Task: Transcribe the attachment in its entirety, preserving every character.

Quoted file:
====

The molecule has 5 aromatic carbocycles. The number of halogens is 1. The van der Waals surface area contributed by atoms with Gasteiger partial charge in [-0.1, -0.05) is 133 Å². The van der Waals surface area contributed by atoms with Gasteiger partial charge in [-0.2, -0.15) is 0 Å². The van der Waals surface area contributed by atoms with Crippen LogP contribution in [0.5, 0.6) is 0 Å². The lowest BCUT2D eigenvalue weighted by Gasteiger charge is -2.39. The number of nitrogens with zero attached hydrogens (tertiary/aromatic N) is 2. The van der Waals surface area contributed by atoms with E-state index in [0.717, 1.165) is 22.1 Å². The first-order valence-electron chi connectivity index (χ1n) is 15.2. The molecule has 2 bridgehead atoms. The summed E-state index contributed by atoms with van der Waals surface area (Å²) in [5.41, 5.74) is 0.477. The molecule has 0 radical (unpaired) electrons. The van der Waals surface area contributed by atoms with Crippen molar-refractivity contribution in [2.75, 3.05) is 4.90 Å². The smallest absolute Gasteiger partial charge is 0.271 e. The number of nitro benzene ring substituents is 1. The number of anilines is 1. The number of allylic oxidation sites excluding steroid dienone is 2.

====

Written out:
The molecule has 5 aromatic carbocycles. The number of halogens is 1. The van der Waals surface area contributed by atoms with Gasteiger partial charge in [-0.1, -0.05) is 133 Å². The van der Waals surface area contributed by atoms with Gasteiger partial charge in [-0.2, -0.15) is 0 Å². The van der Waals surface area contributed by atoms with Crippen LogP contribution in [0.5, 0.6) is 0 Å². The lowest BCUT2D eigenvalue weighted by Gasteiger charge is -2.39. The number of nitrogens with zero attached hydrogens (tertiary/aromatic N) is 2. The van der Waals surface area contributed by atoms with E-state index in [0.717, 1.165) is 22.1 Å². The first-order valence-electron chi connectivity index (χ1n) is 15.2. The molecule has 2 bridgehead atoms. The summed E-state index contributed by atoms with van der Waals surface area (Å²) in [5.41, 5.74) is 0.477. The molecule has 0 radical (unpaired) electrons. The van der Waals surface area contributed by atoms with Crippen molar-refractivity contribution in [2.75, 3.05) is 4.90 Å². The smallest absolute Gasteiger partial charge is 0.271 e. The number of nitro benzene ring substituents is 1. The number of anilines is 1. The number of allylic oxidation sites excluding steroid dienone is 2.